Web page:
03:25 22 September 2013 by GS Jade Barrett, USA CSBNews correspondent.
Herb Brooks 77
“Great moments are born from great opportunities” 1980 USA HOCKEY TEAM Coach Herb Brooks
Many players fall into the trap of self defeat. They are leading an event and begin to question their right to win, much less their ability to do so. They recognize that their more experienced opponents are “supposed” to succeed, that they are expected to fail, and so they do.
In the locker room before the USA – USSR Semi-Final, Herb stated that the Russians would win a game between these two teams 9 times out of 10. After a moment he said “Today is the tenth day”.
The same is true for all players, certain days will be yours, the key is to recognize the moment. Snatching defeat from the jaws of victory has become an art form for some, regularly finding new and different ways to lose. For these unfortunate souls, accepting defeat has become a habit.
Winning is a habit as well. Champions expect to win, and are very surprised when they do not. They are unafraid of taking the risks required to attain the victory, firm in the belief that losing by 1 and losing by 100 bear the same weight in a Knock – Out. My longtime partner and friend Lt Miles Adkins was fond of reminding our teammates that “It’s better to win ugly than lose pretty”. I have that phrase etched into my competitive psyche.
When we are winning, we need to accept our success, nurturing it as it grows. Allow yourself to grow with it, using its strength to sustain you against the moments of self doubt. Against the strongest opponents, you will have to weather a few storms as they attack your lead, challenging you as they need to do in order to fulfill their goal of victory. They will score well, but their efforts are not without risk. Provided you are vigilant, they will leave themselves vulnerable to your advantage. Make them pay for their largesse.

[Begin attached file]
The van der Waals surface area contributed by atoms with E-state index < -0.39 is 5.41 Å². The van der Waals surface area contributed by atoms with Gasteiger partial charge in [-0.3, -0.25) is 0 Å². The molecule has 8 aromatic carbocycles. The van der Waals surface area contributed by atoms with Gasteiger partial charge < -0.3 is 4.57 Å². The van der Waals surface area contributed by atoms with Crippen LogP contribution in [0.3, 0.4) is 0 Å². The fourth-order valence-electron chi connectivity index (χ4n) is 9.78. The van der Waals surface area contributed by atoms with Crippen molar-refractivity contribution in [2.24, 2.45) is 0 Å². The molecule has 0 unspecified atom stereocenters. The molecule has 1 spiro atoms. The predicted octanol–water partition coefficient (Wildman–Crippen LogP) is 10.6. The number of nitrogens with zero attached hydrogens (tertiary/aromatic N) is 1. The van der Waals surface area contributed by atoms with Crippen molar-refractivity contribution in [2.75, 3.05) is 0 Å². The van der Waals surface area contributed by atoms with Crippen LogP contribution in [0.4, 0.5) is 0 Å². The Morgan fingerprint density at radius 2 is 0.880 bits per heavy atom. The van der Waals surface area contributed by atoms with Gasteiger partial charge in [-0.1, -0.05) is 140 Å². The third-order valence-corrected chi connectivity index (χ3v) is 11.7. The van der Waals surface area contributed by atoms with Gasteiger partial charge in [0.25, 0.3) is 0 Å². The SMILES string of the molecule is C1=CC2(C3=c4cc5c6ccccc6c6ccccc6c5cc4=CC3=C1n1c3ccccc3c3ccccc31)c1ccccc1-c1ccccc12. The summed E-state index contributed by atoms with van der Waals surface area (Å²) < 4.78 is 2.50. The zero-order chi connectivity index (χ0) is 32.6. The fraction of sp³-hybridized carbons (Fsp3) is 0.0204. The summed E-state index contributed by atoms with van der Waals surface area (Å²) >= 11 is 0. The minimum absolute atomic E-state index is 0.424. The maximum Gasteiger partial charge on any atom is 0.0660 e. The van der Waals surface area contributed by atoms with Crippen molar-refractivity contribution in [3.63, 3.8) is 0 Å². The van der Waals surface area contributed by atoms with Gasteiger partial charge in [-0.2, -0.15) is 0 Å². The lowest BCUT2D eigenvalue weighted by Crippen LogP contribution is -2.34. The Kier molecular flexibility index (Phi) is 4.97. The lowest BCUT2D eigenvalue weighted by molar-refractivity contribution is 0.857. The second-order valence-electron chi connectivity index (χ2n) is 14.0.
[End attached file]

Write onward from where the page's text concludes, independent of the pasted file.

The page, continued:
Your right to victory is the same as anyone else’s, your practice of that belief will assure your place at the top of the podium.
18:09 19 September 2013 by GS Jade Barrett, USA CSBNews correspondent.
“How do you get to Carnegie Hall? Practice, practice, practice” – possibly great pianist, Artur Rubinstein, but no one knows for sure.
Some players never truly rest their game, and I am certainly one of them. Not a natural player, my skills require constant sharpening and thanks to www.bridgebaseonline.com
I have the opportunity to practice any hour of the day.
Typically a partner and I will play 2 1/2 hours at a time, sometimes as many as four times a day. Like grooving your golf or tennis swing, we work our system as hard as we can. We spend hours practicing defense, as well. But Declarer play is different.
There are three aspects to the game, two social and one intensely personal. The only “I” in bridge, the Declarer faces the opponents all by themselves. While the benefit of seeing two hands has its advantages, the opposition sees two as well. In this sport, two on one is not bullying, it is the norm. The Declarer is the only position in the game where unilateral decision making is acceptable, for no one chooses the line of play, but them.